Disease prediction gets funding to 'unlock solution' to dementia

    01.08.19 New funding for genetic prediction of diseases in later life will see 5 million volunteers supporting research into the early diagnosis, prevention and treatment of conditions including dementia. Backed by Alzheimer’s Research UK, the Accelerating Detection of Disease (ADD) programme has won £79 million in funding from the government alongside an additional £160 million from businesses and charities. Advances in genomics – scientific understanding of the human genome – will be used to predict which conditions people are most likely to develop before symptoms appear. The ADD programme will help open the way to preventative strategies, personalised treatments and diagnostic tools using artificial intelligence. “Prioritising life-saving research and innovation means we can unlock solutions to headline conditions like cancer, dementia and heart disease – saving lives and securing the health of the next generation,” said health minister Nicola Blackwood.

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  • BBC launches music initiative

    BBC launches music initiative

    31.07.19 “BBC Music Day” in September will include the relaunch of the BBC Music Memories website, which features music clips from the last 100 years to trigger memories. Among the many events on BBC Music Day, scheduled for Thursday 26 September, will be the launch of an initiative to “help bring music to everyone living with dementia by 2020.” It will include what is billed as the first ever music and dementia festival, co-created with people with dementia, and the first NHS “Dementia Village” opening its doors ahead of its official launch. Alzheimer’s Society, Age UK, Alzheimer Scotland and Dementia UK are among more than 50 organisations involved in the initiative. Care sector organisations have been invited by the BBC to host events themed around music and dementia and are asked to make email contact at BBCMusicDay@bbc.co.uk.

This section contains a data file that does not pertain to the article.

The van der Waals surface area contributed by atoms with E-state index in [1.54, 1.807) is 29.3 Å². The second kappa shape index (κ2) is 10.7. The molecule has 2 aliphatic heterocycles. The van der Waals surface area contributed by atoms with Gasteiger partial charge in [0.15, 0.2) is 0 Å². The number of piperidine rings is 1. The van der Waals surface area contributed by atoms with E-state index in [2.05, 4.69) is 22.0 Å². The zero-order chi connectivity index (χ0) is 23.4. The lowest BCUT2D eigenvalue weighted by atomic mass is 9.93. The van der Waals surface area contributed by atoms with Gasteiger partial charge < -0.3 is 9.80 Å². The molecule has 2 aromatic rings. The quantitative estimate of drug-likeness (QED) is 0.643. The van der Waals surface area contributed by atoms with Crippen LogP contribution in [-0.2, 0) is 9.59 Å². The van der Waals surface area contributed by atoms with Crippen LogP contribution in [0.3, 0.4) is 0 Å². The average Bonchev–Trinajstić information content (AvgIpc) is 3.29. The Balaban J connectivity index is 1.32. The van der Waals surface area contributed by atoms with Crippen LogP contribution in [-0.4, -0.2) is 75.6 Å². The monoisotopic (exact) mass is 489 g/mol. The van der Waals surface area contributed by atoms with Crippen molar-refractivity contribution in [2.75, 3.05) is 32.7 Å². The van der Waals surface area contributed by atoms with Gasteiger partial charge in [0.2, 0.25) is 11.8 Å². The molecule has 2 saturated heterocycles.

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  • Better care could avoid four in 10 emergency admissions to hospital

    Better care could avoid four in 10 emergency admissions to hospital

    30.07.19 Four in 10 emergency hospital admissions from care homes are avoidable and are causing particular stress for people with dementia, the Health Foundation has said. Its analysis found that 41% of emergency admissions from care homes could have been managed, treated or prevented outside the hospital setting if there had been more NHS support and better preventative care. Preventable or treatable conditions like chest infections, pressure sores and urinary tract infections often lay at the root of avoidable emergency admissions, the foundation insisted.